Whiteboard Desk





Introduction: Whiteboard Desk

This instructable will show you how to take a tall, narrow Ikea bookshelf, plywood and a sheet of whiteboard and make a stylish multi-functional project desk. We use it as a computer desk, scrapbooking area and a place to sketch or leave notes with a dry erase marker. The whiteboard material will stain (a red candle sat on it for awhile and stained it even though it wasn't burning), so keep that in mind. This one is 6.5' long and 2.5' wide. I think it cost about $25 for everything except the shelf.

You'll need:
Supplies -
Plywood (at least 1/2")
Whiteboard (cut to the same size as your plywood)
Donor shelf (mine was Ikea, but I think any tall/narrow shelf would work)
1" Wood screws
Liquid Nails (or similar heavy duty adhesive, and 1 tube is probably enough)

Tools -
Circular saw
Cordless drill
Caulk Gun

Step 1: One Shelf Becomes Two

We started with a 6+ foot tall bookshelf that we no longer used. It was the perfect size to become the legs/shelves for the desk. Plus, the red color kept the desk from looking too homemade. I used a circular saw to cut it in roughly in half. In the process I discovered that the core of the "boards" was hollow with cardboard bracing. Benefit - lightweight. Drawback - fewer places for attaching screws.

Step 2: Painting the Plywood

My wife is a graphic designer and aesthetics are a bit more important to her than me. In order to keep everything looking spiffy, we painted the edge of the plywood white to match the whiteboard that would eventually be glued on top. I think the paint says "Charlie", which is the name of our cat.

Step 3: Attaching the Plywood to the Legs

A quick note about this step: I built this 9 months ago and had to take it apart to move it into our new house. When I put it back together, I decided to use 4 pieces of spare wood screwed to the plywood to help guide the legs to the correct place on the underside of the plywood. I dug out a few inches of the cardboard bracing to accommodate the wood guides. They don't bear any structural load but simply help to keep everything in the right place.

Step 4: Glue the Whiteboard to the Plywood

Glue like crazy. I used Liquid Nails. Everywhere. Almost a whole tube on just the top, actually. Then put the whiteboard top on and put heavy objects on top to keep everything tight. You may want to open a window and turn on a fan, as that much Liquid Nails has a stronger odor than you might realize at first.

Step 5: Finito!

Finally, after a few hours of work and several hours of drying (at least 4, but 24 helps clear out the vapors) you have a fabulous desk that is quite functional without looking tacky or too homemade.



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    Do you get dry erase marker residue on your arms from the whiteboard top?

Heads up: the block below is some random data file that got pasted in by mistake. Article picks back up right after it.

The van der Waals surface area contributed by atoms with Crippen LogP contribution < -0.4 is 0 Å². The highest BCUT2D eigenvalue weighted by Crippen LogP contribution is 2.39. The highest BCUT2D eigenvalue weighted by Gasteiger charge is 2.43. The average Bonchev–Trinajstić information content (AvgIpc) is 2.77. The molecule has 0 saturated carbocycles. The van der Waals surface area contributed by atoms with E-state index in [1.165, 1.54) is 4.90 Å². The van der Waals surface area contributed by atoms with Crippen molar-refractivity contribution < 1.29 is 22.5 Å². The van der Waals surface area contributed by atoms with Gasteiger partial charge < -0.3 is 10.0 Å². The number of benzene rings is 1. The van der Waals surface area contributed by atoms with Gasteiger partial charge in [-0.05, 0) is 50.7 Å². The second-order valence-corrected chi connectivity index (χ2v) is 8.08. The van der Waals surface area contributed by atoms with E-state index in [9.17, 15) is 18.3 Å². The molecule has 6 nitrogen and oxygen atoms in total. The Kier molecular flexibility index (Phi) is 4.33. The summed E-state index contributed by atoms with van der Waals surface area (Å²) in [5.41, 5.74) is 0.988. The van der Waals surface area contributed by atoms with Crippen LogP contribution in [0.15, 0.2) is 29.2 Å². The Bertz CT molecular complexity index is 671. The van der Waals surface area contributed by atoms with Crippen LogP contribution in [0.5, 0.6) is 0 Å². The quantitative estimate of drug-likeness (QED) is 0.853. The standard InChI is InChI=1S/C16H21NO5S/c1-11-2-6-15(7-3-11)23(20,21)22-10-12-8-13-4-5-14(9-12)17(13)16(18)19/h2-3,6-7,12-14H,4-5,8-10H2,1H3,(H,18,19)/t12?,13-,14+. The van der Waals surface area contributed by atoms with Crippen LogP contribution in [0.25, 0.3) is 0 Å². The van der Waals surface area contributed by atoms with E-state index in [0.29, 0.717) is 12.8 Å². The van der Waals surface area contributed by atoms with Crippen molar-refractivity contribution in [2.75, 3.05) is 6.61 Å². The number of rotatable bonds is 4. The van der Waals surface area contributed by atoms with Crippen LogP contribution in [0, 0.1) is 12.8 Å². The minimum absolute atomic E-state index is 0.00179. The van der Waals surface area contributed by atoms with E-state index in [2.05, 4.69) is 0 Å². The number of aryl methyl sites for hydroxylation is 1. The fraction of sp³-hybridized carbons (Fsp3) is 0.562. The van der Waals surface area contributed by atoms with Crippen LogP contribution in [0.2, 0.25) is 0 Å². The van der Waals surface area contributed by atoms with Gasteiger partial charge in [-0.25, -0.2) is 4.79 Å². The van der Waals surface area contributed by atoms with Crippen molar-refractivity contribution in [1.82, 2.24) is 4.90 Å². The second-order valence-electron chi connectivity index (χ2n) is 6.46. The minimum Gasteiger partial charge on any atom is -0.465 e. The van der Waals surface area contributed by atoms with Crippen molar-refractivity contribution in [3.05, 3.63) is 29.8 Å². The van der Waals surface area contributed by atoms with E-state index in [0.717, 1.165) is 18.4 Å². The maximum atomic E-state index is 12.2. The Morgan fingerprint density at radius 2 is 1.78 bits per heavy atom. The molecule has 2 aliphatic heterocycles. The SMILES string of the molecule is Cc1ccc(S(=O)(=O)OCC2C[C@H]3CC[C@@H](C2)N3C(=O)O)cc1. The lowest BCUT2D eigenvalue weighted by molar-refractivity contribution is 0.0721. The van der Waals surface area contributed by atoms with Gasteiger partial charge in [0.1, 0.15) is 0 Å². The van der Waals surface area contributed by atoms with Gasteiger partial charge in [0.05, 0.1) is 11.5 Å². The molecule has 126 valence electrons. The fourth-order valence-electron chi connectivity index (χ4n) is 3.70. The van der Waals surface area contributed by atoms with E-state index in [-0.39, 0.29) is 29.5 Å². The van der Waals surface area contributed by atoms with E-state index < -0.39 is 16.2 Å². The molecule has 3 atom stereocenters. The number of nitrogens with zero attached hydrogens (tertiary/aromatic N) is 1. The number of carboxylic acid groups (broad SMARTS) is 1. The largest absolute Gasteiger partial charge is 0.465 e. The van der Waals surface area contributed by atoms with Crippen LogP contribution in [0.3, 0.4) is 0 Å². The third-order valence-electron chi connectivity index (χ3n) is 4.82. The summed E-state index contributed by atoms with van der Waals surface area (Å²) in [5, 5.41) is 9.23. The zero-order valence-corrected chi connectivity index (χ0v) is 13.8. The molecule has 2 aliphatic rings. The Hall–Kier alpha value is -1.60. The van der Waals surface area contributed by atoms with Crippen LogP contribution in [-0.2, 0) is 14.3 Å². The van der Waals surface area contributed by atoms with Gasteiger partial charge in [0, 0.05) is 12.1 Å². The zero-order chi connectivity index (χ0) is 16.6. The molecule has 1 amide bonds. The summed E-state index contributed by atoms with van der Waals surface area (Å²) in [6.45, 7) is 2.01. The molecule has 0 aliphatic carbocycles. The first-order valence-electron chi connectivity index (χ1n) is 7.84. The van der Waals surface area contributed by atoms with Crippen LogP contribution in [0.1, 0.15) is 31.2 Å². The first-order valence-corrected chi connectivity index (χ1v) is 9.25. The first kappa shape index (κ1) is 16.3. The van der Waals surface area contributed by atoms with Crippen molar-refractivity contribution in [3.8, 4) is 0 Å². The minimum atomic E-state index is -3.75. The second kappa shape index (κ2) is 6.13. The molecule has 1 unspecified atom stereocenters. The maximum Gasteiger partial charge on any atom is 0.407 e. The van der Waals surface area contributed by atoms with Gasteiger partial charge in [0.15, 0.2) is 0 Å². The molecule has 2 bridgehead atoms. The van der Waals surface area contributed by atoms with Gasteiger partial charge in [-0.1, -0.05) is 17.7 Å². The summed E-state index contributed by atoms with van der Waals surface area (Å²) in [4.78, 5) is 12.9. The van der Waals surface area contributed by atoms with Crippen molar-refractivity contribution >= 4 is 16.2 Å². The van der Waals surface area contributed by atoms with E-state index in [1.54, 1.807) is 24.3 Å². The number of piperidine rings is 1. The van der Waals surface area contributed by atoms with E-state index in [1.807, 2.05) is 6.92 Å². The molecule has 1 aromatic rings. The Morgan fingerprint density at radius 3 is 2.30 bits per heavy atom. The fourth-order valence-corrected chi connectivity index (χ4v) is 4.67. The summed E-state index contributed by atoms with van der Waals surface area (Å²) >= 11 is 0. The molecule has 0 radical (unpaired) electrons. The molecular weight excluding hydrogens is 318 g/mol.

you could also cut a hole through both layers of the desktop and cover it with those little plastic desk grommet covers, maybe a red one, for a more finished look and easy wire access.:)

    2 replies

    That is a cool idea about using the grommet cover. Where can you get them?

    Woodworker supply stores usually have them. Rockler and Lee Valley are the only two I can think of, but there are more out there.


    Is the whiteboard surface mouse friendly? I hate mousepads...

    2 replies

    You could also use a cheap acrylic cutting board.

    I believe so. However, the whiteboard surface may show wear marks from the mouse.

    hello just to say lo e this idea but what was the name of the shelves that you used to for the legs thank you

    2 replies

    It's from Ikea and it's the Lack line of furniture.

    By whiteboard I mean dry erase board. In regard to table stability, that's not a trait that I really tested, and it wasn't an issue. The legs are large squares, and the bottom surface of the plywood is in contact with 4 (total) good-sized rectangles on the legs. The way I show it built is pretty sturdy. If you are concerned about the strength you could screw wood blocks (sized to fit inside the hollow legs) to the bottom of the plywood and then screw through the sides of the legs into the blocks. The screws wouldn't be visible unless you were under the desk and would help draw everything up tight.

    Hey! Thank you so much for posting this. I think it's going to become my go-to solution for a desk. I have the same Ikea storage thing.

    I have a question though: even with the pieces of reinforcement wood that you used on the underside of the table top, how do you prevent the table from wobbling if the inside of the legs is hollow? What provides the table's stability?

    Thanks so much!

    By "Whiteboard" what do you mean? Do you mean MDF wood? or whiteboard as in a dry erase board?

    The color combo really does make it look "factory made"!

    Just a tip: in the lumber section at your home improvement store, there is a 4'x8' sheet of melamine material. Exact same as whiteboard, but in a massive sheet for about $15. We put two of them in our kitchen and covered one entire wall and used it as the "draw wall". Just food for thought.

    A tip for all whiteboard/LCD TV owners: if you do happen to get Sharpie-esque permanent marker on your whiteboard or flatscreen, completely and liberally cover over the permanent marker with a dry erase marker. Give it a second and then erase with an dry-erase eraser or a cotton cloth and both the permanent and dry-erase ink should come right off. This has saved my 6 year old's bacon several times.

    Make sure this desk is absolutely sharpie free.....

    (yea yea ya .. I know from experienced)

    I love the idea of using the whiteboard to create the smooth surface! We need another work desk in our office and a solution like this will be really nice.